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Fallen NYPD Officers' Families Get Honored at Special Christmas Party

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People who have faced deep loss are often unable to share their grief with those who have not experienced something similar. That’s certainly true for the women and children of police officers who have lost their lives on the job.

It can be isolating to fall into that category. Even the most loving friends and family don’t really know how to react, a sentiment widow Grace Russell, 72, shared.

“Nobody else understands what it’s like to be a police widow,” she said in a video shared by the New York City Police Benevolent Association. “It’s different. … I don’t know how to explain it to you unless you experience it.”

Russell was just 29 when her husband was killed in 1979, according to Fox News. Michael Russell died attempting to arrest someone involved in a shooting while he was off duty.

After all those years, the pain is different, but it’s certainly not gone — and the PBA has made sure she and others like her know they’re not forgotten through its Widows and Children’s Fund.

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“The PBA Widows’ and Children’s Fund, Inc. (the ‘Fund’) provides aid and assistance to widows, widowers and eligible dependents of police officers who have lost their lives in the line of duty,” the organization’s website reads.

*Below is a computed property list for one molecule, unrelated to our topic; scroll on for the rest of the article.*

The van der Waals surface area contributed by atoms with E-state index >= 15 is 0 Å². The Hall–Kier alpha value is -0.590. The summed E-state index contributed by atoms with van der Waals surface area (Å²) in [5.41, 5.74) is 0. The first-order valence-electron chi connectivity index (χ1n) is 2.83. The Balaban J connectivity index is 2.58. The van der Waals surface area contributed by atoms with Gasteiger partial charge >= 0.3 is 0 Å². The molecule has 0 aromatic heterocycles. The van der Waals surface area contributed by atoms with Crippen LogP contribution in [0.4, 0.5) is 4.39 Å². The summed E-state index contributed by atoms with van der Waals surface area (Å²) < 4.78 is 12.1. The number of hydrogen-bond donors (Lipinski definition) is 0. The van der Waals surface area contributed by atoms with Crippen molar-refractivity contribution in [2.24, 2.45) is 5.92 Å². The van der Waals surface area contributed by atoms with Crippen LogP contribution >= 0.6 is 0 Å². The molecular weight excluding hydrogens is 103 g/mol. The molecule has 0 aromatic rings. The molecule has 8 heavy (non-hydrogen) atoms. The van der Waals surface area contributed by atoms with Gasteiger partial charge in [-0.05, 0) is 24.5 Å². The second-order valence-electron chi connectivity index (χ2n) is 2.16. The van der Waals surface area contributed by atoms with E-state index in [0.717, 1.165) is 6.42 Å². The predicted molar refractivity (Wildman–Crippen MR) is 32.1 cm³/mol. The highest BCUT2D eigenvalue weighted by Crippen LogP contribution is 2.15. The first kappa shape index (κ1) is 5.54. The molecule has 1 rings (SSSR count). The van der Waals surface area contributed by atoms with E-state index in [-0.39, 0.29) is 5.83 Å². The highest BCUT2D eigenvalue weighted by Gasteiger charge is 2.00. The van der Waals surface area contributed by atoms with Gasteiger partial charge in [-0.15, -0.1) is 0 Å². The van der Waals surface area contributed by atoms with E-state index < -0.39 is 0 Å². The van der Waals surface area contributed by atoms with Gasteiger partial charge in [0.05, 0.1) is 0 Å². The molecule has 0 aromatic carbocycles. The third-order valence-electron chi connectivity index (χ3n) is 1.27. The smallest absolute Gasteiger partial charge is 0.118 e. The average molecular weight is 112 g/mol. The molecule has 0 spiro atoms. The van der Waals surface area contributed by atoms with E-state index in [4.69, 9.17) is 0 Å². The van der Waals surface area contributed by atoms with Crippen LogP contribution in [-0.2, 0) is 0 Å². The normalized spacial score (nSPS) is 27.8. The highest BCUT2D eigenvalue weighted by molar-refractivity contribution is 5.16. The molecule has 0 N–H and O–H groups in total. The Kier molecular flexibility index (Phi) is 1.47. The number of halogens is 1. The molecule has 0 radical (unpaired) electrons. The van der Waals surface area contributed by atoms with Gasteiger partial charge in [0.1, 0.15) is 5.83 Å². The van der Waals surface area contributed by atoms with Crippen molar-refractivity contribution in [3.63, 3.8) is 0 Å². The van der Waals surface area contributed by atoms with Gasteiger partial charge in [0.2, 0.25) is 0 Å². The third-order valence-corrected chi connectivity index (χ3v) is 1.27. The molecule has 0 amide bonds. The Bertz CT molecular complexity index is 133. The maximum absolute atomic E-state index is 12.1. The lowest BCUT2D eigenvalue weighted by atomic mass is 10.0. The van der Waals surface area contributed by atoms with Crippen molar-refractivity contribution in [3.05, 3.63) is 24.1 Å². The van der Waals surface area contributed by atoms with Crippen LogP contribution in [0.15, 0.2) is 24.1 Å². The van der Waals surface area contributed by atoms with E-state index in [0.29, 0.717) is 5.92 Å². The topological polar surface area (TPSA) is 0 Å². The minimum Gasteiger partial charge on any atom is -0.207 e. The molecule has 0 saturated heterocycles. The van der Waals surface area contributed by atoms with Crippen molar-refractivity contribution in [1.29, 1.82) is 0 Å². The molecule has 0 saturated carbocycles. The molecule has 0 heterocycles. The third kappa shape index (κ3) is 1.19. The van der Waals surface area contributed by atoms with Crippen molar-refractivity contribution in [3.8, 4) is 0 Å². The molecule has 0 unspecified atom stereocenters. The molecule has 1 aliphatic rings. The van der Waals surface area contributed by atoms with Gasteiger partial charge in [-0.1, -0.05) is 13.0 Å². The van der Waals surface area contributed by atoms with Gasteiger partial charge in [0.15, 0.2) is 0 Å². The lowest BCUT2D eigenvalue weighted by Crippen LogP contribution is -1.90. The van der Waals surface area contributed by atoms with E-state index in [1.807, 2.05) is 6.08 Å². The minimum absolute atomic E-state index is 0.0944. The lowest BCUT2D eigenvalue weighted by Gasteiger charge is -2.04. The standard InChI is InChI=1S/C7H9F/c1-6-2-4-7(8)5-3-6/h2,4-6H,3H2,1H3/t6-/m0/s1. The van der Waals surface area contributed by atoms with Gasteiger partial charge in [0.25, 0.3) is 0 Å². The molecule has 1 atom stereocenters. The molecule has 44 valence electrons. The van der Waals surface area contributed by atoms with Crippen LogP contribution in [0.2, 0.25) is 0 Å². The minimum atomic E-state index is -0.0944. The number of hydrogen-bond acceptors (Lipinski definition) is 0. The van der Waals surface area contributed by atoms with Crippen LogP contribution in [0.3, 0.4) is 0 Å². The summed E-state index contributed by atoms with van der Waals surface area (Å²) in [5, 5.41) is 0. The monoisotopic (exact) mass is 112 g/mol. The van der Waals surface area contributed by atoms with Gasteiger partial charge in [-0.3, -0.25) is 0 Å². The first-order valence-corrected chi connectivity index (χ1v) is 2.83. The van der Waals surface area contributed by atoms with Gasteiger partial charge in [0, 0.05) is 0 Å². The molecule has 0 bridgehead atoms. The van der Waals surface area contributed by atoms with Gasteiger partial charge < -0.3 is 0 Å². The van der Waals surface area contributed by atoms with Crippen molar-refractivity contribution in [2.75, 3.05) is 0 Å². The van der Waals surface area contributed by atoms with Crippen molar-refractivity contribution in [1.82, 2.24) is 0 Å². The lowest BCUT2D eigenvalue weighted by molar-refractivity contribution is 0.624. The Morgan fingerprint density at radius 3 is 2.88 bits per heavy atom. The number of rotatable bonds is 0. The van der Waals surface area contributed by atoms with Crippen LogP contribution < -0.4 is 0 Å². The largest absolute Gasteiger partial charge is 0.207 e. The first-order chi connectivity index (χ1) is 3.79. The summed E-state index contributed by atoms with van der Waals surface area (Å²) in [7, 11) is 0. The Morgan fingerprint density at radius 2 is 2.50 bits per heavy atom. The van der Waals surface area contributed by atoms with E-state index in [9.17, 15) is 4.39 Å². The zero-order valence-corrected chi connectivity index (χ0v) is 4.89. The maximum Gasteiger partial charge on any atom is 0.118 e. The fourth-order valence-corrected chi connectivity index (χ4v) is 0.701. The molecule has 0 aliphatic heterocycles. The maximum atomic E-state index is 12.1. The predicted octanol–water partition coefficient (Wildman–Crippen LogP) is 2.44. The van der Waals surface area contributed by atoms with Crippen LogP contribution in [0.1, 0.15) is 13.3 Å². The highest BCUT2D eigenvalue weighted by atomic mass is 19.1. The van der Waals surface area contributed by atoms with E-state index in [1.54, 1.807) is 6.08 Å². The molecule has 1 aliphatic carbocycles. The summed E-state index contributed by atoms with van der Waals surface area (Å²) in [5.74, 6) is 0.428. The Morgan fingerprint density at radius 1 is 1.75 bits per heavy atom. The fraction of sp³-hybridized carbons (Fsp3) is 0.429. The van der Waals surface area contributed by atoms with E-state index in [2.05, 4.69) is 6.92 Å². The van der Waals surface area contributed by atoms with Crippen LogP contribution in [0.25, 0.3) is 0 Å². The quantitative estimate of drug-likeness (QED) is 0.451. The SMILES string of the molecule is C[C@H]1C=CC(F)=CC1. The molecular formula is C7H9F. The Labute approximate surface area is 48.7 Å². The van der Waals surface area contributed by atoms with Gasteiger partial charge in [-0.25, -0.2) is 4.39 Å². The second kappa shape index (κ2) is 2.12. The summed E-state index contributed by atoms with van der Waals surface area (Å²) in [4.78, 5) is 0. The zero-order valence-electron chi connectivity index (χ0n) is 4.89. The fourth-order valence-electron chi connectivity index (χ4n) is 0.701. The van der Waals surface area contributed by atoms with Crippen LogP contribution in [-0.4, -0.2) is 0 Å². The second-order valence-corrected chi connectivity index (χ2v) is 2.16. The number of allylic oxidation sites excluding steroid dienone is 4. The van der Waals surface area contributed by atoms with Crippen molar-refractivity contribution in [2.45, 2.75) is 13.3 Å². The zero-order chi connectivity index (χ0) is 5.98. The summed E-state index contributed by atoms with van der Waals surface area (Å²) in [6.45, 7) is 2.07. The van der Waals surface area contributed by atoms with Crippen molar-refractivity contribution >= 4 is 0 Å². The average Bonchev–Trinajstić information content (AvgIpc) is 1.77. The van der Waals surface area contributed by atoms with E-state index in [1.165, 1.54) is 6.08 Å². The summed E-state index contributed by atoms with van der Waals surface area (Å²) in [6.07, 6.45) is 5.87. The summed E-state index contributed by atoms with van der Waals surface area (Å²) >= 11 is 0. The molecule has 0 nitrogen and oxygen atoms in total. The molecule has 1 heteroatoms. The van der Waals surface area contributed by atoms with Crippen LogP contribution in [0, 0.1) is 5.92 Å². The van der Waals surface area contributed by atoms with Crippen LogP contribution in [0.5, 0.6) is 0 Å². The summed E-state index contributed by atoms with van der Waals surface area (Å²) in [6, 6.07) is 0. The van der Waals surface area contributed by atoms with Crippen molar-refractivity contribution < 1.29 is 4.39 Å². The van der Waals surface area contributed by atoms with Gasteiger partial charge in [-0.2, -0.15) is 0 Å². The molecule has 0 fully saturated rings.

“Eligibility is defined as all widows, widowers and children of active police officers who lose their lives in the line of duty as the Directors may deem either worthy of or otherwise in need of relief or assistance,” it says. “Benefits are determined on a yearly basis, by a majority vote of the committee established to oversee procedures.

“Benefits provided to eligible beneficiaries vary on a yearly basis, depending on, among other things, the availability of funds.”



And part of that support is holding an impressive yearly Christmas party to honor the families and their fallen heroes.

This year’s bash was held Saturday in Queens, Fox News reported. There were oysters. There was prime rib. There was a chocolate fountain.

Jugglers, characters in costume, face painting, police horses and magicians were all present — and, of course, Santa Claus, escorted by the NYPD Emerald Society Pipes and Drums band.



“This is our way of saying thanks to these hero families — not for the sacrifices they’ve made, but for the strength they show every day,” PBA President Patrick J. Lynch said, according to Fox News.

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But most important, it’s a time that families walking the same paths of grief can talk to one another as equals, share stories of their departed loved ones and feel a deep sense of camaraderie.

“My children got to be with other children whose fathers were killed … the children got to sit with each other just like I got to sit with all the widows, and tell the story,” Russell said.



Lynch said the families’ presences are a huge encouragement to those still on the force, too, as seeing the “families have the strength and courage to carry on despite their pain gives us the strength and courage to do our job and protect this city.”

This article appeared originally on The Western Journal.

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